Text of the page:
Although it is the EU’s General Data Protection Regulation and the Google Spain judgment which has brought the concept of the ʻright to be forgottenʼ online to the fore, this paper argues that its basic underpinnings are present in the great majority of G20 statutory frameworks. Whilst China, India, Saudi Arabia and the United States remain exceptional cases, fifteen out of nineteen (almost 80%) of G20 countries now have fully-fledged statutory data protection laws. By default, almost all of these laws empower individuals to challenge the continued dissemination of personal data not only when such data may be inaccurate but also on wider legitimacy grounds. Moreover, eleven of these countries have adopted statutory ʻintermediaryʼ shields which could help justify why certain online platforms may be required to respond to well-founded ex post challenges even if they lack most ex ante duties here. Nevertheless, the precise scope of many data protection laws online remains opaque and the relationship between such laws and freedom of expression is often unsatisfactory. Despite this, it is argued that G20 countries and G20 Data Protection Authorities should strive to achieve proportionate and effective reconciliation between online freedom of expression and ex post data protection claims, both through careful application of existing law and ultimately through and under new legislative initiatives.

Erdos, David and Garstka, Krzysztof, The ‘Right to be Forgottenʼ Online within G20 Statutory Data Protection Frameworks (September 10, 2019).

Rosalie Jukier, ‘Good Faith in Contract: A Judicial Dialogue Between Common Law Canada and Québec’

In recent years, appellate courts, both in the civilian jurisdiction of Québec and the common law jurisdictions in the rest of Canada, have grappled with the extent of the duty of good faith in contract performance. This paper examines this issue from the perspective of a judicial conversation on the subject occurring between judges belonging to both of Canada’s legal traditions. Interestingly, both common law and Québec judges are referring to each other’s decisions, sometimes with a view to bolstering a wider conception of good faith, as in the Supreme Court decision of Bhasin v Hrynew, but other times to justify a retreat from a more robust view of the doctrine, as in the Québec Court of Appeal decision in Churchill Falls v Hydro-Québec. This paper attempts to decipher the impact of this judicial dialogue and discusses the evolution of good faith in contract performance in Canada’s civilian and common law jurisdictions.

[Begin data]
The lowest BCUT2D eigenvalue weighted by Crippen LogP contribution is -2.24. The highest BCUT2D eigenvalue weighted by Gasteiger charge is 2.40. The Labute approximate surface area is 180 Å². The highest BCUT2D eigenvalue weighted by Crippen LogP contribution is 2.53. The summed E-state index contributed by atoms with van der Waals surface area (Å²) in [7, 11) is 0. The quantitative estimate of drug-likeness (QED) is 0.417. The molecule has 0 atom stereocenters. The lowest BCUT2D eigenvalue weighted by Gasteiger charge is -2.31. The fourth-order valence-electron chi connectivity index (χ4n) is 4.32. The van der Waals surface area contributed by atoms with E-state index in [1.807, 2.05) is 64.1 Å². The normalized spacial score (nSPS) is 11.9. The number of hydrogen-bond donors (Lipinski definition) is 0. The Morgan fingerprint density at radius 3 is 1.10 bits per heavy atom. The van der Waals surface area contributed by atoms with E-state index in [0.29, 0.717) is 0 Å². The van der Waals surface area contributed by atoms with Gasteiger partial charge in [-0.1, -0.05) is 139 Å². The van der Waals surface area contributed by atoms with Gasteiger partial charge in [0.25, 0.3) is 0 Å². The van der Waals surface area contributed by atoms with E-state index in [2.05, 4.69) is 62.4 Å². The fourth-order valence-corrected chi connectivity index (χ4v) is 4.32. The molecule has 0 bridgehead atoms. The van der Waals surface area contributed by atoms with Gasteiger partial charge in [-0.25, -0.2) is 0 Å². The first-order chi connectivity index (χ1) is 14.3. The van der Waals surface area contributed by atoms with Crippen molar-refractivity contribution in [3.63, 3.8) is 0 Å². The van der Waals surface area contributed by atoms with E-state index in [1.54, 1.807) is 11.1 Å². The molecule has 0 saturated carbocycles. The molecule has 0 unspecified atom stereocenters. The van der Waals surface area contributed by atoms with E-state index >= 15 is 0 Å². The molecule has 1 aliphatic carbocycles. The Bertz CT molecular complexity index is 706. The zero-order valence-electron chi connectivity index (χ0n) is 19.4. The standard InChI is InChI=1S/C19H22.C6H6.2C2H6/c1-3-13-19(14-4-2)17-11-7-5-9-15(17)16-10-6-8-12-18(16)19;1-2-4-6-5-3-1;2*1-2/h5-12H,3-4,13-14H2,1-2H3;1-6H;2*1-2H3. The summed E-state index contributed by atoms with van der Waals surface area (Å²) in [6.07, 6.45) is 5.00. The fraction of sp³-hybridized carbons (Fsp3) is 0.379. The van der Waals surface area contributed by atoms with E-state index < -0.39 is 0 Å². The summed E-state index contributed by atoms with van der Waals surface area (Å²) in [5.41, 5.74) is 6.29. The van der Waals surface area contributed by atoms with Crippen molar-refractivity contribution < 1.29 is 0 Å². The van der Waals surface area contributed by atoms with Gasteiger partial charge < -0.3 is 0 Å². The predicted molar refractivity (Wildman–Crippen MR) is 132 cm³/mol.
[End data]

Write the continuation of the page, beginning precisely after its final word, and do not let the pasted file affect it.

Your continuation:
Jukier, Rosalie, Good Faith in Contract: A Judicial Dialogue Between Common Law Canada and Québec (September 9, 2019). (2019) 1 Journal of Commonwealth Law.

Gregory Alexander, ‘Property, Dignity, and Human Flourishing’

Human flourishing and human dignity are not empty phrases. They have real content, and they matter in real lives. The facts are that we want to live flourishing lives and we want to live lives of dignity. We cannot live such lives, however, unless certain conditions are fulfilled. Among these conditions, flourishing is personal autonomy, understood in the sense of self-authorship. Autonomy in that sense itself requires certain conditions. Property is among the conditions intimately connected with self-authorship. A person who lacks basic forms of property such as food and adequate shelter is denied self-authorship, without which she cannot experience whatever form of life she considers fulfilling. The harsh reality is that many, all too many, people do not live such a life. Those of us who are fortunate enough to know what it means to live a fulfilling life should be profoundly disturbed by that reality and unwilling to accept things as they are.